Competitors in an online Kaggle competition developed a variety of methods for predicting the timing of earthquakes generated in a laboratory. The work could someday help to improve earthquake hazard assessments that could save lives and billions of dollars in infrastructure costs. Courtesy/LANL
- Competitors’ success predicting quake timing in the online Kaggle competition could help save lives, infrastructure
Three teams who applied novel machine learning methods to successfully predict the timing of earthquakes from historic seismic data are splitting $50,000 in prize money from an open, online Kaggle competition hosted by Los Alamos National Laboratory and its partners.
“Crowdsourcing for new approaches in earthquake forecasting helps us leverage a wide range of expertise in addressing one of the most important problems in Earth science, because of the devastating consequences of large quakes,” said Bertrand Rouet-Leduc, a Los Alamos researcher who prepared the data for the competition. “The winning teams’ results could have the potential to improve earthquake hazard assessments that could save lives and billions of dollars in infrastructure.”
Current scientific studies related to earthquake forecasting focus on three key points: when the event will occur, where it will occur, and how large it will be. The Kaggle competition provided a challenging dataset that was based on previously published laboratory analysis, to give the competitors a taxing project to explore.
More than 4,500 international teams were challenged to predict exactly when a laboratory-simulated quake would strike. The top finishers came very close to a perfect time forecasting, and the top three teams were “The Zoo” (members from Austria, Texas, Illinois, Greece and Germany), “Jun Koda” (Italy), “Character Ranking” (Japan), “Rez” (California) and “Glory or Death” (Seattle, Washington).
The winning team, “The Zoo,” led by Austrian computer scientist Philipp Singer, devised a solution that involved a multi-task, decision-tree approach applying four statistical features.
“The final prediction model is based on a combination of state-of-the-art machine learning models in the areas of neural networks and gradient boosted decision trees,” said Singer.
“Zoo team based their approach on published work by the Los Alamos group,” said Los Alamos’ Paul Johnson, project lead of work applying machine learning to earthquake fault problems.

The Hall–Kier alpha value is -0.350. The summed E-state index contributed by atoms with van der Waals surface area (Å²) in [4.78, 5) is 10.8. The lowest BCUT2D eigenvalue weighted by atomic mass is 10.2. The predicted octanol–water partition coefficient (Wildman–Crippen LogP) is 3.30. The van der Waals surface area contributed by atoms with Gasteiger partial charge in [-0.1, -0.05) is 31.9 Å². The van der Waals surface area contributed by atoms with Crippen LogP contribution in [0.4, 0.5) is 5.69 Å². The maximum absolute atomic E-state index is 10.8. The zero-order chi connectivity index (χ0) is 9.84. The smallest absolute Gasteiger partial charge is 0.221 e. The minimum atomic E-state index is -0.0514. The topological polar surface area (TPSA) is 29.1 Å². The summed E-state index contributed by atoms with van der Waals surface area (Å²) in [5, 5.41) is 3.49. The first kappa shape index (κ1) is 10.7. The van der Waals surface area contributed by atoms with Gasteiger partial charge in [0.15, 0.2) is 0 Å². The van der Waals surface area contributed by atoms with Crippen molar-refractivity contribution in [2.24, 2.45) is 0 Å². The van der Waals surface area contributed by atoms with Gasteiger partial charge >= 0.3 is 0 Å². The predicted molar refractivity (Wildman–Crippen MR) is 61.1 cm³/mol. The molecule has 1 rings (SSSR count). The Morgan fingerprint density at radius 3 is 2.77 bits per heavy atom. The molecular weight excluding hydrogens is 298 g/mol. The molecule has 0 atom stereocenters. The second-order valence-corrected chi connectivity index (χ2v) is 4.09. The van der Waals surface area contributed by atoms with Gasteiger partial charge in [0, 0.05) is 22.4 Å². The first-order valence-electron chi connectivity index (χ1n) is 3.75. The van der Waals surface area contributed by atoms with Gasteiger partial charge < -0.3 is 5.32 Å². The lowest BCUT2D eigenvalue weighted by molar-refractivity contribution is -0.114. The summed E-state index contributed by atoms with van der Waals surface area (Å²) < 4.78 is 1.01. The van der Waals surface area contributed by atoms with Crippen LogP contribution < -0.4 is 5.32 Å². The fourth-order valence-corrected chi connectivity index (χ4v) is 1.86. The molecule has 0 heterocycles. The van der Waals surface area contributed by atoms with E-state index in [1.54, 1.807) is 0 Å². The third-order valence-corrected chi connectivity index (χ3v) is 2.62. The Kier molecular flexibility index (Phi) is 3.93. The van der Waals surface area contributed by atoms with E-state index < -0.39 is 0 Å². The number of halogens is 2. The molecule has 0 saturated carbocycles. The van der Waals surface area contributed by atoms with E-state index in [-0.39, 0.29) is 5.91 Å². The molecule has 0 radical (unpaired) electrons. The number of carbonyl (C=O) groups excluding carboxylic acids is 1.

Purdue University, Penn State and the U.S. Department of Energy Office of Science were cosponsors of the event, with DOE providing half of the prize money and Kaggle the other half.
“The Kaggle competition enabled us to access the broader machine learning community to determine if there are other methods for extracting information from geophysical signals. Over 4,500 teams participated in the challenge and used a wide range of approaches,” said Purdue Professor Laura Pyrak-Nolte.
The winning teams had diverse backgrounds from operation research, math, electrical engineering, physics, brain wave research, cartoon publishing, law and data science. An important aspect of Kaggle competitions is that the winning solutions are posted and updated continuously on the Kaggle site for the community to see and try to improve their forecasting abilities.
Kaggle is an online science community owned by Google LLC that offers courses, collaboration and competitions to enhance machine-learning opportunities worldwide. The site has more than 1 million registered users, arguably the largest and most diverse data community in the world.
Los Alamos National Laboratory, a multidisciplinary research institution engaged in strategic science on behalf of national security, is operated by Triad, a public service oriented, national security science organization equally owned by its three founding members: Battelle Memorial Institute (Battelle), the Texas A&M University System (TAMUS), and the Regents of the University of California (UC) for the Department of Energy’s National Nuclear Security Administration.
Los Alamos enhances national security by ensuring the safety and reliability of the U.S. nuclear stockpile, developing technologies to reduce threats from weapons of mass destruction, and solving problems related to energy, environment, infrastructure, health, and global security concerns.